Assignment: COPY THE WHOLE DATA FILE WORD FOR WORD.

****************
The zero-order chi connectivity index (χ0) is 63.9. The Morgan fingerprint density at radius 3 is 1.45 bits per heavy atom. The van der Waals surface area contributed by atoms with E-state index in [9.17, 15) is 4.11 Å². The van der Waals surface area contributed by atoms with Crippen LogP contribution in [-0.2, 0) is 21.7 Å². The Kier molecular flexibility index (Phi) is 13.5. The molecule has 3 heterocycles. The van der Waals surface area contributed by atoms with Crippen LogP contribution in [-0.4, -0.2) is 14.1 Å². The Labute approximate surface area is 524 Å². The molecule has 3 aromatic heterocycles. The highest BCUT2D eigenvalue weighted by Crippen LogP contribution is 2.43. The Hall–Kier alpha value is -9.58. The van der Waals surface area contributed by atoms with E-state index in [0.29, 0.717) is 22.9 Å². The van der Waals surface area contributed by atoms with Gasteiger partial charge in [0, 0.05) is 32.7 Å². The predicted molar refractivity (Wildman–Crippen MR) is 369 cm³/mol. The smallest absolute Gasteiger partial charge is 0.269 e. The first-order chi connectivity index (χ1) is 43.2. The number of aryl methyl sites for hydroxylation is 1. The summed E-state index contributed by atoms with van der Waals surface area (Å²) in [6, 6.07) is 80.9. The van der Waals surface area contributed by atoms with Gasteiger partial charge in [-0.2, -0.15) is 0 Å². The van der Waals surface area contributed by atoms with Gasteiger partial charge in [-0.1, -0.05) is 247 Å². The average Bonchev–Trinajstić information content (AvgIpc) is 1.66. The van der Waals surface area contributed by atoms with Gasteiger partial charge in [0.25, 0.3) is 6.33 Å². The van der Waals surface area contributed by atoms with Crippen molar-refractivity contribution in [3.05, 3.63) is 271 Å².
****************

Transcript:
The zero-order chi connectivity index (χ0) is 63.9. The Morgan fingerprint density at radius 3 is 1.45 bits per heavy atom. The van der Waals surface area contributed by atoms with E-state index in [9.17, 15) is 4.11 Å². The van der Waals surface area contributed by atoms with Crippen LogP contribution in [-0.2, 0) is 21.7 Å². The Kier molecular flexibility index (Phi) is 13.5. The molecule has 3 heterocycles. The van der Waals surface area contributed by atoms with Crippen LogP contribution in [-0.4, -0.2) is 14.1 Å². The Labute approximate surface area is 524 Å². The molecule has 3 aromatic heterocycles. The highest BCUT2D eigenvalue weighted by Crippen LogP contribution is 2.43. The Hall–Kier alpha value is -9.58. The van der Waals surface area contributed by atoms with E-state index in [0.29, 0.717) is 22.9 Å². The van der Waals surface area contributed by atoms with Gasteiger partial charge in [0, 0.05) is 32.7 Å². The predicted molar refractivity (Wildman–Crippen MR) is 369 cm³/mol. The smallest absolute Gasteiger partial charge is 0.269 e. The first-order chi connectivity index (χ1) is 43.2. The number of aryl methyl sites for hydroxylation is 1. The summed E-state index contributed by atoms with van der Waals surface area (Å²) in [6, 6.07) is 80.9. The van der Waals surface area contributed by atoms with Gasteiger partial charge in [-0.2, -0.15) is 0 Å². The van der Waals surface area contributed by atoms with Gasteiger partial charge in [-0.1, -0.05) is 247 Å². The average Bonchev–Trinajstić information content (AvgIpc) is 1.66. The van der Waals surface area contributed by atoms with Gasteiger partial charge in [0.25, 0.3) is 6.33 Å². The van der Waals surface area contributed by atoms with Crippen molar-refractivity contribution in [3.05, 3.63) is 271 Å².